Four Generation Farmers

In our busy world, we rarely seem to have the time to spend quality time with our families.

Reunions and gatherings are few and far between.

One Iowa family gathers regularly this time of year... for the harvest and it really is a family affair.

Paul Pilling remembers picking corn by hand.

"We'd be out there by daylight...start picking take two loads by 3 o'clock," he said. "I could pick 120 bushels a day."

Farming technology has come a long was since Pilling started farming in Pottawattamie County near Macedonia in 1947.

He still works this land as a youthful 91-year-old.

"I'll be 92 the day after Christmas," he said.

Paul is the eldest of four generations working the farm all the way down to two and a half-year-old Jackson Allen.

"He says to me in the morning are we going farming today," Jackson's dad Nick Allen said. "And he doesn't like it when I say he's got to go to day care."

It's a family tradition...riding on the combine with great-grandpa.

Paul's son, Larry, remembers his turn as a five-year-old.

"We didn't have cabs then and he had a tractor with a fender on it and he took a belt and there was a tool box there and tied me on so I wouldn't fall off," he said.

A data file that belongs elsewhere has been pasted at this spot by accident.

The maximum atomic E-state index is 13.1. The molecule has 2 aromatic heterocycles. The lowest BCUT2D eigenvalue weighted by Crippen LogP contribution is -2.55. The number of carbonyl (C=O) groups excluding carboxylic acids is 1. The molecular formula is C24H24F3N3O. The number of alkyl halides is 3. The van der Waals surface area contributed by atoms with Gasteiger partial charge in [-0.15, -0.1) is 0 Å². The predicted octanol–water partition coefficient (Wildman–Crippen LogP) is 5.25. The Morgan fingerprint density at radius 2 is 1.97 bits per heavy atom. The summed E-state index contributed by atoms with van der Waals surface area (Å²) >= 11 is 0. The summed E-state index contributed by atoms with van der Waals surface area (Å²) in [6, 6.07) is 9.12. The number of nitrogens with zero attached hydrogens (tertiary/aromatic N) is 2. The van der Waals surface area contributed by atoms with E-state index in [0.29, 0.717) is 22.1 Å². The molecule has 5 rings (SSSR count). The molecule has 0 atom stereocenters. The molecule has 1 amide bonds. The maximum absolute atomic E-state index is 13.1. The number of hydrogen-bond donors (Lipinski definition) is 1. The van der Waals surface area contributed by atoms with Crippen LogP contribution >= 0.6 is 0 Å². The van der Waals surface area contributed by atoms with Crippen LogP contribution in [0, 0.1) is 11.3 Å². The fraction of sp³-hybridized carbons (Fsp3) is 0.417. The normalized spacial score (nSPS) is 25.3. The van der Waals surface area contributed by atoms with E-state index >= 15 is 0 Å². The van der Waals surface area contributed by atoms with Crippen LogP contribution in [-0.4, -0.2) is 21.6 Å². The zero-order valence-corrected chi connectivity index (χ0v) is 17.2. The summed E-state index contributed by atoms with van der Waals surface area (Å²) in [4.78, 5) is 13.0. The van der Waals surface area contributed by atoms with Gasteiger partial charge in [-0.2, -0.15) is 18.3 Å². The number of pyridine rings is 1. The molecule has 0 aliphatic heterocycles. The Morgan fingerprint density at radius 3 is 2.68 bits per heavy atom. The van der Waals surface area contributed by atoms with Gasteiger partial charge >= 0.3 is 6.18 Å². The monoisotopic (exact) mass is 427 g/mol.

Paul said Jackson looks forward to their rides together.

"He likes to ride on the combine...he calls it his combine," Paul said. "That's okay I don't care."

The rides and the time together are bonding.

Larry's remembers how his two daughters looked forward to their turn.

"Every year they rode with him and just had a ball," he said.

And maybe Jackson will be a farmer like his dad, grandfather and great-grandfather.

"I hope someday he has the opportunity to do it and if not at least he'll take some good memories with him," Nick Allen said.

There's something mystical about a farm...through good times and bad...providing a glue that holds people together.

"Normally people split off and go this way and that way all different directions," Larry said. "We're just trying to stay together...kind of what life's all know family."

Paul will continue to work the land, "as long as the good lord will let me."

Passing on more than a love for the land...but love of family to the newest generation.

Paul Pilling bought 320 acres in Western Iowa after returning from World War II.

Today the family farms nearly 2,000 acres.

Larry said Paul is not the coffee shop type and that he gets up every day to work on the farm.

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